This is a new suburb of The Hague.

This area is known as the Bomen- en Bloemenbuurt. At this point, it divides into two parts. On one side, you see a residential suburb of The Hague built in the early 20th century for middle-class occupation. On the other side, the buildings were demolished to make way for the Atlantic Wall and the present street scene is the result of Dudok’s post-war reconstruction plans.

The site of the Bomen- en Bloemenbuurt was once a ridge of sea sand. This was extracted in the 19th century, partly to provide building materials for the expansion of The Hague. Navigable canals were built to transport the sand. The Valkenbosvaart is one of them.

Architect H.P. Berlage designed a new residential development for the site and building started in 1911. The farms in the area, including one called Hanenburg, were demolished to make way for the new development.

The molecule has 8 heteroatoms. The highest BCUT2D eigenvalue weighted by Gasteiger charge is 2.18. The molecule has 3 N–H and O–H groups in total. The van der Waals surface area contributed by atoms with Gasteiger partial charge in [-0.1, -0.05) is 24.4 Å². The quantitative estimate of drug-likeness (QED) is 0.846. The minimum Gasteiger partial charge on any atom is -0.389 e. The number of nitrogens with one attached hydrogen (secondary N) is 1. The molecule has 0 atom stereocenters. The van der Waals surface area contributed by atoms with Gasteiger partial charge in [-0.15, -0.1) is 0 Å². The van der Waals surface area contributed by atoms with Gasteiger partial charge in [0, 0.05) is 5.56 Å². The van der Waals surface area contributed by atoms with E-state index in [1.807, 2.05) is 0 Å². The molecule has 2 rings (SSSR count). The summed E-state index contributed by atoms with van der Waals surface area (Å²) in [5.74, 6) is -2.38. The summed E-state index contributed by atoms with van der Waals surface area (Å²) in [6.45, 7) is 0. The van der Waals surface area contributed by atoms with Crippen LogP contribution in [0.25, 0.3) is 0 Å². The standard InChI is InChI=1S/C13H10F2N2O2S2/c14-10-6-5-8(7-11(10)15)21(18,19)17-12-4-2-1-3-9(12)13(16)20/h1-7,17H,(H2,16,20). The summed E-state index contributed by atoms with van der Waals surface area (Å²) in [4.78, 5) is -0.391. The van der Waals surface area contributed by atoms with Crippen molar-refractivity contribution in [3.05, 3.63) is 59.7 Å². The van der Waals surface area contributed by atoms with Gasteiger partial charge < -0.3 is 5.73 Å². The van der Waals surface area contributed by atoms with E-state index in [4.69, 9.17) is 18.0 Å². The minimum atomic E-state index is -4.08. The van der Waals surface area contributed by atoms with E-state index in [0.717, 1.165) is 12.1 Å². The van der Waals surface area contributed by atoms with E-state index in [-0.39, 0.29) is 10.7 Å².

Hanenburglaan used to be broader than it is now. In the middle of it was a canal with townhouses on both sides. On the corner of Fahrenheitstraat and Hanenburglaan there was a church called the Westduinkerk. Its tower was demolished during the war, on the grounds that it might be used as a landmark by Allied aircraft. The remainder of the church was knocked down in 1991.

PictureHanenburglaan now
Hanenburg farm

Hanenburg farm, c. 1900. The Hague City Archives

Haagse Beek

Haagse Beek, 1927.The Hague City Archives

Sand transport

Sand transport at Hanenburglaan under construction, 1923. The Hague City Archives


Westduinkerk, c. 1927. Sand transport

Pre-war situation

Pre-war situation, with the hospital on its original location.

Detail of city plan

Detail of a 1948 city plan.

Hanenburglaan, 1947

Just after the war. The Hague City Archives